(a) Blood 14C-TC-5RW radioactivity levels in Tg7 mice that received a single subcutaneous injection of 14C-TC-5RW at 2 g/kg body weight. The mean and standard deviation are shown from technical triplicates at 3 or 6 months (n = 1) and from biological triplicates at other time points (n = 3). (b) Kinetics of 14C-TC-5RW radioactivity excretion by Tg7 mice that received a single subcutaneous injection of 14C-TC-5RW at 0.1 g/kg body weight. Total excretion radioactivity levels were determined from whole-body residual radioactivity levels. The mean and standard deviation are shown (n = 3). (c) 14C-TC-5RW molecular size profiles in the plasma, urine, and feces of Tg7 mice described in (b). GPC profiles of radioactivity were analyzed in plasma and excreta within 2 weeks and 3 days, respectively, of post-subcutaneous injection of 14C-TC-5RW (n = 1). RT, peak retention time; psi, post-subcutaneous injection. Methods: A designated amount of 14C-TC-5RW in saline was subcutaneously injected into the backs of mice. Blood or excreta samples were collected from the mice at designated time points. Urine and feces were collected in metabolic cages and expired CO2 was captured in 20% ethanolamine solution. Feces were dissolved with a scintillation solubilizer. The whole body was solubilized in heated 0.5 N NaOH/5% toluene solution to assay whole-body residual radioactivity. Portions of samples were mixed with a scintillation cocktail and radioactivity was assayed by liquid scintillation counting. GPC analysis was performed in a similar manner as described in the Materials and Methods section.
S9 Fig. CE efficacies in other prion disease animal models.
(a) Survival analysis of C57BL/6 mice intracerebrally infected with the 22L prion and treated with a single subcutaneous injection of CEs at 2 g/kg body weight 1 day before infection.(b) Survival analysis of Tga20 mice intracerebrally infected with the RML prion and treated with a single subcutaneous injection of CEs at 4 g/kg body weight immediately after infection. Tga20 mice overexpressing mouse PrPC  were kindly provided by Dr. Charles Weissmann of the Scripps Research Institute (La Jolla, CA, USA).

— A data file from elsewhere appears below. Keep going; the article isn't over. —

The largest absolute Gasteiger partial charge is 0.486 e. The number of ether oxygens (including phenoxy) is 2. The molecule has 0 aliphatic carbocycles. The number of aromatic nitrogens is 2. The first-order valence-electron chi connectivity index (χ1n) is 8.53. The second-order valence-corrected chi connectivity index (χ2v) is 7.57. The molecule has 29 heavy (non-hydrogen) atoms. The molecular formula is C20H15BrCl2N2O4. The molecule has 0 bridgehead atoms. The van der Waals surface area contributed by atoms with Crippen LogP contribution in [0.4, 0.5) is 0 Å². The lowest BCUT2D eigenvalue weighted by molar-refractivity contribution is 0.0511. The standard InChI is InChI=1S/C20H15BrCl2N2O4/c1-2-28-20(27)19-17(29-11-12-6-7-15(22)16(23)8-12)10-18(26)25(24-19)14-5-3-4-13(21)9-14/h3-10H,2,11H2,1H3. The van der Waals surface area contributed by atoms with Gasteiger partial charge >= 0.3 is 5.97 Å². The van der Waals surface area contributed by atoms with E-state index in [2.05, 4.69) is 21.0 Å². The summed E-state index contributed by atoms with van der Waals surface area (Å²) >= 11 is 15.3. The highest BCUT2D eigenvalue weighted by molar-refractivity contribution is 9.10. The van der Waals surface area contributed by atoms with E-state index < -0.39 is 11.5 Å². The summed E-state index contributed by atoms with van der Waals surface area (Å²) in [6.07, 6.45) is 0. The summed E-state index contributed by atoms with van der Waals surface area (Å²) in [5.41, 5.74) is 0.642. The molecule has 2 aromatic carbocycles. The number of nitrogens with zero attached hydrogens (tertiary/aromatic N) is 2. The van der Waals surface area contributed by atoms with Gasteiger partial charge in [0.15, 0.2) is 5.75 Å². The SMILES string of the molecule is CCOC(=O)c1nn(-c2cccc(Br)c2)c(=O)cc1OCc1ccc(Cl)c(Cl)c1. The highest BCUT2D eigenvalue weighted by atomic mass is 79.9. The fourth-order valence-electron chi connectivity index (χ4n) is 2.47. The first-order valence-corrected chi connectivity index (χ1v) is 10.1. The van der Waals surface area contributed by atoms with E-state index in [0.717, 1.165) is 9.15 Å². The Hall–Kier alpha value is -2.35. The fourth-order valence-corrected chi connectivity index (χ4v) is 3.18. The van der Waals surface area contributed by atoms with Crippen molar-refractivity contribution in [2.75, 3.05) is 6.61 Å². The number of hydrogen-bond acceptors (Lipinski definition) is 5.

S10 Fig. Comparison of CE efficacy in two mouse strains.
Survival analysis of ddY and ICR mice intracerebrally infected with the RML prion and treated with a single subcutaneous injection of TC-5RW (2.5 g/kg body weight) 1 day before infection. These mice were purchased from Japan SLC, Inc. (Hamamatsu, Japan).
S11 Fig. PrPC expression in Tg7 mice.
(a) PrPC levels in the brain from Tg7 and C57BL/6 (B6) mice. Brain homogenates containing 5 μg protein were analyzed by immunoblotting with SAF83 antibody (n = 4 for each mouse strain). Molecular size markers on the right indicate sizes in kDa. (b) Quantitative comparison of PrPC levels in the brain between Tg7 and B6 mice. Two of the Tg7 brain samples in (a) were diluted and the PrPC levels were compared with those of undiluted B6 brain samples by immunoblotting. A plot of relative signal intensities for Tg7 samples (% of B6) is shown against dilution ratios; the mean and standard deviation were obtained from technical triplicate analysis (n = 2 for each mouse strain). (c) PrPC levels in the spleen from Tg7 and B6 mice. Spleen homogenates containing 10 μg protein were analyzed by immunoblotting as described in (a) (n = 4 for each mouse strain). The mean and standard deviation of signal intensities are shown. NS not significant; t-test.
S1 Table. Other tested polysaccharide ethers.
Survival analyses were performed in 263K prion-infected Tg7 mice treated with a single dose of each sample at a designated timing, as described in the Materials and Methods section. Dextran and dextrin were provided by Meito Sangyo (Nagoya, Japan) and pullulan by Hayashibara (Okayama, Japan). Hydroxypropyl methyl ethers of these compounds were synthesized by Meito Sangyo. Other compounds were purchased from Sigma-Aldrich, Tokyo Chemical Industry, and Wako Pure Chemicals (Tokyo, Japan).
We thank Y. Fujiwara and T. Yokoyama for technical assistance, and T. Kitamoto and S. Mohri for discussion.
- Conceptualization: KD.
- Data curation: KD KT.
- Funding acquisition: KD.
- Investigation: KD AO KT KN MK YS.
- Project administration: KD.
- Resources: HK.
- Validation: MK AO KN.
- Writing – original draft: KD.
- Writing – review & editing: KD KT KN HK AO YS.